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I have a text file, say sitelist1.txt (File A), that has some URLs like below:

http://www.facebook.com
http://www.twitter.com
http://myspace.com/profile
http://orkut.com/archived

I have another text file, say sitelist2.txt (File B), that has numerous existing URLs.

I tried:

fgrep -v -f sitelist1.txt sitelist2.txt 

The problem is - This also displays the URLs that are present in sitelist2.txt and not in sitelist1.txt

  • I think removing the -v will get you what you want. – Munir Mar 28 '16 at 15:00
  • I want to see only those URLs from sitelist1.txt that are not present on sitelist2.txt. – Koshur Mar 28 '16 at 15:03
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    In that case, the order of files in your grep is incorrect. It should be fgrep -v -f sitelist2.txt sitelist1.txt Also, your question is unclear as to which file is fileA and which is fileB. I suggest you edit it to clarify that. – Munir Mar 28 '16 at 15:37
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The -v you passed is making it do the opposite of what you intend - it is showing you, for each line in sitelist1.txt, all lines in sitelist2.txt that are not matches. So you're seeing a lot of duplicates, I would bet. You want to use the same command without the -v option:

fgrep -f sitelist1.txt sitelist2.txt

That will execute the following english directive: For each line in sitelist1.txt, show me all lines in sitelist2.txt that contain the file 1 line I'm interested in, as the entire line or as part of the file 2 line.

The -v option is an "invert match" option, which shows you all non-matching lines.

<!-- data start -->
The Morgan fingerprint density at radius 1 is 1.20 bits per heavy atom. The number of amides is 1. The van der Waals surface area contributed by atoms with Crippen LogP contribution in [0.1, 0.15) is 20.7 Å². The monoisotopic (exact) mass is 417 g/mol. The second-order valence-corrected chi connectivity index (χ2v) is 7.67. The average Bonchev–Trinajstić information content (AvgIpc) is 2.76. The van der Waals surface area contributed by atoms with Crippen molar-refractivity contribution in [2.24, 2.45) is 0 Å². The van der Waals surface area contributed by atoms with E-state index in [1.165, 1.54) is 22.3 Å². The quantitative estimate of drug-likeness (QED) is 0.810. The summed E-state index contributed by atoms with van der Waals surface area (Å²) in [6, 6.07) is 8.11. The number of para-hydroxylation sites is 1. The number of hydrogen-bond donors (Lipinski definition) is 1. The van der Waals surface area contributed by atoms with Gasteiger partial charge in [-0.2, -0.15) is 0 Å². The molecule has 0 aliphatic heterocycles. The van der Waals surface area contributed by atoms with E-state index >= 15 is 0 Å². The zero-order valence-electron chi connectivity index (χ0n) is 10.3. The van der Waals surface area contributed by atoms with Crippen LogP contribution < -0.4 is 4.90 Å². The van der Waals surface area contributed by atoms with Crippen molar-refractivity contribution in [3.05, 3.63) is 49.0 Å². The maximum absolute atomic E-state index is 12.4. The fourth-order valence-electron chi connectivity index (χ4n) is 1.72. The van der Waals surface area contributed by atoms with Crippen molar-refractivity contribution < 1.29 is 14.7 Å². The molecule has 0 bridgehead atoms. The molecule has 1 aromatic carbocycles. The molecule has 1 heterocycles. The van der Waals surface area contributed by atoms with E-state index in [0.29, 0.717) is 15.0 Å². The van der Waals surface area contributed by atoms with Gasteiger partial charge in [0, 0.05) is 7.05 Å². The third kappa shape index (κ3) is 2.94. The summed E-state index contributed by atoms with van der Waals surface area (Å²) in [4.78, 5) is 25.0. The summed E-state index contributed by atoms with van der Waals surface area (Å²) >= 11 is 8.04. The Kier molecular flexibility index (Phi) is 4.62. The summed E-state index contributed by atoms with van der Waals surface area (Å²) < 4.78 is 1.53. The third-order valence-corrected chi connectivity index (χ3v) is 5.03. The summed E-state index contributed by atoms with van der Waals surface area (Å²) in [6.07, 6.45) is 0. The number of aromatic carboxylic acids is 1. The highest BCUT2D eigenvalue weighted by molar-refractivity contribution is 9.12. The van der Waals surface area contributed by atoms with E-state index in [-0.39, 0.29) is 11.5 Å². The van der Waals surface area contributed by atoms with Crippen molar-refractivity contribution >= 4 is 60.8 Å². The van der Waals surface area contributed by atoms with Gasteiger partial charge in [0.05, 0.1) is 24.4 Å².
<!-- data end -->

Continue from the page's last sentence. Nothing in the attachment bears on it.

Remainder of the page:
• I am interested to see only those URLs from sitelist1.txt that are not present on sitelist2.txt. Maybe I should reframe the question. – Koshur Mar 28 '16 at 15:04
  • Updated the question. Want to see which strings from sitelist1.txt are not present in sitelist2.txt. – Koshur Mar 28 '16 at 15:15
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John's answer (beside the misunderstanding pointed out in the comments under the question) is the answer to the question, however I'd like to also point out that for simple operations like this one combine (part of moreutils) is a good choice; it's very easy to use as it allows to express the operation to be done using boolean operators (AND, OR, NOT and XOR supported):

combine sitelist1.txt NOT sitelist2.txt
% cat sitelist1.txt 
http://www.facebook.com
http://www.twitter.com
http://myspace.com/profile
http://orkut.com/archived
% cat sitelist2.txt 
http://www.facebook.com
http://www.twitter.com
http://myspace.com/profile
% combine sitelist1.txt NOT sitelist2.txt
http://orkut.com/archived

Contrarily to most utilities the input files don't need to be sorted (though I'd guess they're still sorted internally), however as when using fgrep there is a pitfall in case of duplicate lines in sitelist1.txt that one doesn't want to be printed. If sitelist1.txt contains duplicate lines and you don't want to print them you'll have to pipe combine's output to sort -u:

combine sitelist1.txt NOT sitelist2.txt | sort -u
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If you are looking for complete urls in each line and not substrings, you could use comm

comm -23 <(sort -u fileA) <(sort -u fileB)

Explanation:
comm expects sorted input, so we first sort and unique-fy the 2 files (sort -u file).
Next - use process substitution to pass the output of sort -u as a "file" to comm, since comm expects files: comm <() <().
Last - suppress columns 2 (lines unique to file B) and 3 (lines common to both files) to output only lines in column 1 (lines unique to file A).

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